Norman Borlaug and students in Mexico. PHOTO: IFDC

There are some organizations that don’t like modern agriculture. I really don’t understand why. My personal hero is Dr. Norman Borlaug who led the green revolution, which lifted millions of people out of poverty and provided food for millions of more who would have otherwise starved.

The green revolution and the many innovations that have followed are the product of science. Because of this, most of us involved in agriculture tend to rely on scientific arguments to counter those who want to shut down modern practices and tools. However, the language of science does not lend itself to telling our story, and agriculture has a fantastic story to tell. We need to adjust our approach.

We can’t dismiss those who want to turn back the clock just because we might not understand them. Campaigns aimed at eliminating crop protection products like glyphosate, or inputs like fertilizer, are tapping into an emotional appeal that is real and is driving consumers.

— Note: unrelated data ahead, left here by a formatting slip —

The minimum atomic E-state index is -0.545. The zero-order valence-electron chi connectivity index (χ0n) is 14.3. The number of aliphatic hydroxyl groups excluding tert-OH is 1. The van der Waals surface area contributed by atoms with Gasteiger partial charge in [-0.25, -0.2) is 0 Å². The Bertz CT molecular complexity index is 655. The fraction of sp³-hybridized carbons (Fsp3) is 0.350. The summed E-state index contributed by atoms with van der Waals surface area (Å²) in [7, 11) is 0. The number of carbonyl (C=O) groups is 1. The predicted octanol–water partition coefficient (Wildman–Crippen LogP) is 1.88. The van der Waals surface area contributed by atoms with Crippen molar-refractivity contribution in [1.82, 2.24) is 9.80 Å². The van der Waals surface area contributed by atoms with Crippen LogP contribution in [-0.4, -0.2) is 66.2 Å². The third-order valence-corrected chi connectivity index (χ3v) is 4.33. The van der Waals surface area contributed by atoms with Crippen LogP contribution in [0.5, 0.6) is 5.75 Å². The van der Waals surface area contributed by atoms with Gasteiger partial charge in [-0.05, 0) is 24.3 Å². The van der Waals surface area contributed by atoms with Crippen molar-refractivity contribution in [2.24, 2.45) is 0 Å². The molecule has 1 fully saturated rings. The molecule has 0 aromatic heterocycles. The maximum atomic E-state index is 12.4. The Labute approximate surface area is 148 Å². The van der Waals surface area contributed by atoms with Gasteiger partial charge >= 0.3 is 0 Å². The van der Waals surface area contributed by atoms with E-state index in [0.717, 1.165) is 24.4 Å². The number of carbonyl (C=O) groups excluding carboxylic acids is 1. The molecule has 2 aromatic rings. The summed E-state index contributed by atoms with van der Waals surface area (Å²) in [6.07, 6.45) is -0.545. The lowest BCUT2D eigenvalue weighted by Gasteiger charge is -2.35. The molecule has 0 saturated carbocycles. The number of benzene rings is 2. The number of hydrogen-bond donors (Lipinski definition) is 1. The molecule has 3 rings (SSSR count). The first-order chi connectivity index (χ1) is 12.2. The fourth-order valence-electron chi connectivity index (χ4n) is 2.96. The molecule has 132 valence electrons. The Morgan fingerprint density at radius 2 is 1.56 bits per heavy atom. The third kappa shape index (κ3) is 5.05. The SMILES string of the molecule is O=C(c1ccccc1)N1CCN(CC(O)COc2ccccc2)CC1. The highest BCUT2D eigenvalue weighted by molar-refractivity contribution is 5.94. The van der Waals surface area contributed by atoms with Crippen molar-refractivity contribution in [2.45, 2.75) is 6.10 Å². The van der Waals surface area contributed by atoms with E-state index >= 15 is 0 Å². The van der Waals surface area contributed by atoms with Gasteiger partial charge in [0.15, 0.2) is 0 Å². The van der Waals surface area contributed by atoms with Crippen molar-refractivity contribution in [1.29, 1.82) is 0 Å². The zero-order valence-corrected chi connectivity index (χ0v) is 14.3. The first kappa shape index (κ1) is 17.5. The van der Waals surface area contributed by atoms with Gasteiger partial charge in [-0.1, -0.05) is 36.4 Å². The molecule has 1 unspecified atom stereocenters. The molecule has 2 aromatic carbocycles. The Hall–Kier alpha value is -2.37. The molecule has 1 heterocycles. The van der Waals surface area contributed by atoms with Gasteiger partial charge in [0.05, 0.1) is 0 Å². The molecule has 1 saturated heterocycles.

Pulling out science to say “you’re wrong” does give some personal satisfaction. However, the approach does little to counter the activists. Instead, we too need to reach beyond just science and talk to consumers in their day-to-day life. To do this we need to stand up and talk about what agriculture has delivered.

A Monty Python bit asked, “What have the Romans ever done for us?” To paraphrase, what has modern farming done for us? Well, there is all this food, of course. The developed world spends less time and energy putting food on the table than any other group of people in the history of the planet. Food has never been safer or cheaper.

Activists say we could feed the world without modern agricultural practices. But reverting to the time before Dr. Borlaug would mean less, more expensive, food, and greater hunger for many that have abundance today. Agriculture should stand up and be proud of the food we deliver.

But what about the environment? Isn’t all this food coming at an environmental price that future generations will have to pay? Well, no, actually. Here, too, agriculture needs to stand up and be proud of our sustainability record.

What does sustainability mean to you? To me, it means growing food in a way that gives a good living to farmers and leaves the land and water in better shape for those who will be farming after us. Canadian farmers are doing just that.

—Cam Dahl is president of Cereals Canada

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